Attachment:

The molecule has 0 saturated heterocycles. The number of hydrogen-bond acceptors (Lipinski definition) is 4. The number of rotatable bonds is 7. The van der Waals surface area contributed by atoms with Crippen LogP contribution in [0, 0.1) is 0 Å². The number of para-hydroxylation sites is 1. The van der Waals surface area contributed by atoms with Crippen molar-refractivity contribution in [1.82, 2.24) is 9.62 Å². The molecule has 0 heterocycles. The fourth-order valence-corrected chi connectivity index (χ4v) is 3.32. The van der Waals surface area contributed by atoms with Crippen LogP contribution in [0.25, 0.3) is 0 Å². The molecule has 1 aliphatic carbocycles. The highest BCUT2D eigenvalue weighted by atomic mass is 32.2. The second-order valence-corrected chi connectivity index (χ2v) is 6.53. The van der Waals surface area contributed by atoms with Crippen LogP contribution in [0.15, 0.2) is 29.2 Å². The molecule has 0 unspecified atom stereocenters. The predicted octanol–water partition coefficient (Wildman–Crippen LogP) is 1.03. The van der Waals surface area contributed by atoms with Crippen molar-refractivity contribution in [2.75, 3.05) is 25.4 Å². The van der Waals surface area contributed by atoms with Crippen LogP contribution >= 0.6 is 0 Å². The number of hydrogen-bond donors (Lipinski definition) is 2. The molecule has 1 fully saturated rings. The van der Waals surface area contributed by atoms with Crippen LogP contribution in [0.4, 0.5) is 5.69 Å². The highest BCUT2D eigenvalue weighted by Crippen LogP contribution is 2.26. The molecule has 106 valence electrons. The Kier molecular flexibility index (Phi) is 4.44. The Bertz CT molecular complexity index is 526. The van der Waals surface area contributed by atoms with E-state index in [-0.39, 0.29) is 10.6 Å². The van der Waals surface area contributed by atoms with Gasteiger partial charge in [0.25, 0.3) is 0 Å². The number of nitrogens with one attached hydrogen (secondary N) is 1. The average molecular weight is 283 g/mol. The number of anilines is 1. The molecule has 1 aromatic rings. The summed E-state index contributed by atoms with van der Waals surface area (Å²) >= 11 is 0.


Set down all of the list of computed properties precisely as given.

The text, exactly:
The molecule has 0 saturated heterocycles. The number of hydrogen-bond acceptors (Lipinski definition) is 4. The number of rotatable bonds is 7. The van der Waals surface area contributed by atoms with Crippen LogP contribution in [0, 0.1) is 0 Å². The number of para-hydroxylation sites is 1. The van der Waals surface area contributed by atoms with Crippen molar-refractivity contribution in [1.82, 2.24) is 9.62 Å². The molecule has 0 heterocycles. The fourth-order valence-corrected chi connectivity index (χ4v) is 3.32. The van der Waals surface area contributed by atoms with Crippen LogP contribution in [0.25, 0.3) is 0 Å². The molecule has 1 aliphatic carbocycles. The highest BCUT2D eigenvalue weighted by atomic mass is 32.2. The second-order valence-corrected chi connectivity index (χ2v) is 6.53. The van der Waals surface area contributed by atoms with Crippen LogP contribution in [0.15, 0.2) is 29.2 Å². The molecule has 0 unspecified atom stereocenters. The predicted octanol–water partition coefficient (Wildman–Crippen LogP) is 1.03. The van der Waals surface area contributed by atoms with Crippen molar-refractivity contribution in [2.75, 3.05) is 25.4 Å². The van der Waals surface area contributed by atoms with Crippen LogP contribution >= 0.6 is 0 Å². The number of hydrogen-bond donors (Lipinski definition) is 2. The molecule has 1 fully saturated rings. The van der Waals surface area contributed by atoms with Crippen LogP contribution in [0.4, 0.5) is 5.69 Å². The highest BCUT2D eigenvalue weighted by Crippen LogP contribution is 2.26. The molecule has 106 valence electrons. The Kier molecular flexibility index (Phi) is 4.44. The Bertz CT molecular complexity index is 526. The van der Waals surface area contributed by atoms with E-state index in [-0.39, 0.29) is 10.6 Å². The van der Waals surface area contributed by atoms with Gasteiger partial charge in [0.25, 0.3) is 0 Å². The number of nitrogens with one attached hydrogen (secondary N) is 1. The average molecular weight is 283 g/mol. The number of anilines is 1. The molecule has 1 aromatic rings. The summed E-state index contributed by atoms with van der Waals surface area (Å²) >= 11 is 0.